Thuringwethil smiled. Yes, that was what she would do. She stiffened as she suddenly caught the smell of Orc rot. The wind had finally shifted, and the Elves below were becoming aware of the change. It had to be tonight. There was no time left. She smiled again, silently making her way back to the camp. For a moment, a single moment, she felt pity for the she-Elf. There was no way for it to realize the new horror that was about to be committed. It would see and feel whole new kinds of suffering, and no doubt would beg for death. But Thuringwethil was not going to show the she-Elf such kindness. She meant to give it the worst torment possible.
And she knew there were fates far worse than death.
* * * * * *
Celebrían stared dully at the flickering torch illuminating the cave that had been her prison for a countless number of days. She could make a rough guess at how long she’d been captive by the state of her body. She had once seen a helpless human child suffering from extreme starvation, every bone in its tiny body visible. Looking down at her pale hands, she could see the bones. On every part of her body, she could see and feel her bones. She had been here for at least ten days, if not longer, without food and very little water. She should be dead now, she knew that. Whatever force that kept her broken body alive was now beyond her comprehension.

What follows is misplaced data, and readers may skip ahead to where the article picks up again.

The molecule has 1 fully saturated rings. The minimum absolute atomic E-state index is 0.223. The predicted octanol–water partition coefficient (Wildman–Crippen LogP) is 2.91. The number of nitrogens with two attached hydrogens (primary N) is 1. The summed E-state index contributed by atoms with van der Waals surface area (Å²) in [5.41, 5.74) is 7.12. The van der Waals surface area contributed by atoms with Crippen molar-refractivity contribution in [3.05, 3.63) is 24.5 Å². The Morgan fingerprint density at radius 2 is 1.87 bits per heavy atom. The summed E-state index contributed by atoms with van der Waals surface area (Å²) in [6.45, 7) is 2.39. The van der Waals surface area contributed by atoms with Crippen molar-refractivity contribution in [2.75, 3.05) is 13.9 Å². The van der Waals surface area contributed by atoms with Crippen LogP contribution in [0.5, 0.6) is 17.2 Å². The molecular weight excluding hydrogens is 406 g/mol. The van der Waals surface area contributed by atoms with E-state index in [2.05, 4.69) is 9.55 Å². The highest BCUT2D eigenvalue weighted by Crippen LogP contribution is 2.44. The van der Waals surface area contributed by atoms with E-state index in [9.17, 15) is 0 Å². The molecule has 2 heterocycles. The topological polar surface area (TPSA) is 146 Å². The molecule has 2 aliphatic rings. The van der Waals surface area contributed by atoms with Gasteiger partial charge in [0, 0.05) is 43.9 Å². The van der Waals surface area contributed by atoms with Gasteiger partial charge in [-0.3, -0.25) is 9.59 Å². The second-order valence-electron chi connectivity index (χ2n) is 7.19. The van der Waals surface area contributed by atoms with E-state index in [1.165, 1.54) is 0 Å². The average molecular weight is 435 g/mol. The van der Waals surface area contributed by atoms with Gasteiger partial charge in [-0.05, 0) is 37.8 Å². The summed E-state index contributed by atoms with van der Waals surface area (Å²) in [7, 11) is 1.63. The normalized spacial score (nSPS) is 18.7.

Starvation, however, had become the least of Celebrían’s concerns. The horrific wound in her shoulder was no longer healing. Festering from multiple exposures to the poison of Thuringwethil’s blade, the skin around it had turned an inky shade of black, and a sickening rotting smell leeched from it. Her whole shoulder was enflamed, the infection slowly spreading. Even now, she burned with fever, and as she lay there and trembled, precious droplets of water were lost through the constant drips of sweat running down her brow. She once believed that Elves could not feel sickness. Now she knew how mortal men felt, and why they sounded so desperate when they sought out Elrond for help.